Visible scattering of light along the path of a beam of light as it passes through a system containing discontinuities. The luminous path of the beam of light is called a Tyndall cone. An example is shown in the illustration. In colloidal systems the brilliance of the Tyndall cone is directly dependent on the magnitude of the difference in refractive index between the particle and the medium. In aqueous gold sols, where the difference in refractive index is high, strong Tyndall cones are observed.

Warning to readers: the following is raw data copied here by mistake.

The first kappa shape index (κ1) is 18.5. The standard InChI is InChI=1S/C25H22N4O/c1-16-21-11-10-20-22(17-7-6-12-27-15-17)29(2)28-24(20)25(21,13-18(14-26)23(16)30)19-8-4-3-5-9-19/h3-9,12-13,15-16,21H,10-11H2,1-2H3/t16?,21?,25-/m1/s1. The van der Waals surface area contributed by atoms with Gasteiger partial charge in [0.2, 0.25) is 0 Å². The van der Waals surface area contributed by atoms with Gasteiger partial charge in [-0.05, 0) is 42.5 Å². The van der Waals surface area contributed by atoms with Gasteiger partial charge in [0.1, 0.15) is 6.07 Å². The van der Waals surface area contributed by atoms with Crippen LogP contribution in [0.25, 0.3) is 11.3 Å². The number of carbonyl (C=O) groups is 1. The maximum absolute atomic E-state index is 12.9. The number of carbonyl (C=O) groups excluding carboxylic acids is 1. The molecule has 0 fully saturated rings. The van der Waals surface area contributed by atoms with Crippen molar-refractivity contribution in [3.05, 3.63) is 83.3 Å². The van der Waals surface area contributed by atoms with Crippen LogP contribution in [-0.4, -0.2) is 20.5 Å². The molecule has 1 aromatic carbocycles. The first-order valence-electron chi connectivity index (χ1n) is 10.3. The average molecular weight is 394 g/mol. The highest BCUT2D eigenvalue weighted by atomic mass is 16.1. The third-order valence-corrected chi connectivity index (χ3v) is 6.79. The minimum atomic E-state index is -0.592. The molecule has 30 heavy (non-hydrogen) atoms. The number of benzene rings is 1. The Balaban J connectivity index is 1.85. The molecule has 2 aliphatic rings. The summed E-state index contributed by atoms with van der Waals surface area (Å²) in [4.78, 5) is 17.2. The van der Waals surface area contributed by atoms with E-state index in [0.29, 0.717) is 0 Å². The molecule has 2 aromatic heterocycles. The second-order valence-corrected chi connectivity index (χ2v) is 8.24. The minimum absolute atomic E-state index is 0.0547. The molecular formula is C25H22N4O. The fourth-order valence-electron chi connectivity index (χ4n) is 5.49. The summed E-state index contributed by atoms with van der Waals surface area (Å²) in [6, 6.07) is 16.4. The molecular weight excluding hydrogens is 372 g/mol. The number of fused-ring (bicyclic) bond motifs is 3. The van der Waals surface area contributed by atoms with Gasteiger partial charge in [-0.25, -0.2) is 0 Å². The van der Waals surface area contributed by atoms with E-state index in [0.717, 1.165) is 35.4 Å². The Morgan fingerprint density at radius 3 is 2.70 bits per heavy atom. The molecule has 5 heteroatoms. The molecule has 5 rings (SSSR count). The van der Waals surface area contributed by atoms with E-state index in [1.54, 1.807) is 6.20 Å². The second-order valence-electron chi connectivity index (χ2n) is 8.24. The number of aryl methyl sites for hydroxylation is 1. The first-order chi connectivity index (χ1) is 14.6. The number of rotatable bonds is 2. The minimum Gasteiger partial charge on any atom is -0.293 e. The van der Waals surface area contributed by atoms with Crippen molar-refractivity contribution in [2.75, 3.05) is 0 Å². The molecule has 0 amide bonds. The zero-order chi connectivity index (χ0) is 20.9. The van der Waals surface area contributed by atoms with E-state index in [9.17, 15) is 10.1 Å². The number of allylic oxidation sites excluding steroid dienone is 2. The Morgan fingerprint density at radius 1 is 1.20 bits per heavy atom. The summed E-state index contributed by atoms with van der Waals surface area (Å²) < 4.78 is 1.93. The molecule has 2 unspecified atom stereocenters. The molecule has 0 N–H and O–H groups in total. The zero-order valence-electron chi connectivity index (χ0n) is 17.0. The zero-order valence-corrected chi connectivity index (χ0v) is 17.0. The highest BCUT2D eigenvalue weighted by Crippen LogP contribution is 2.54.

For systems of particles with diameters less than one-twentieth the wavelength of light, the light scattered from a polychromatic beam is predominantly blue in color and is polarized to a degree which depends on the angle between the observer and the incident beam. The blue color of tobacco smoke is an example of Tyndall blue. As particles are increased in size, the blue color of scattered light disappears and the scattered radiation appears white. If this scattered light is received through a nicol prism which is oriented to extinguish the vertically polarized scattered light, the blue color appears again in increased brilliance. This is called residual blue, and its intensity varies as the inverse eighth power of the wavelength. See also: Colloid; Scattering of electromagnetic radiation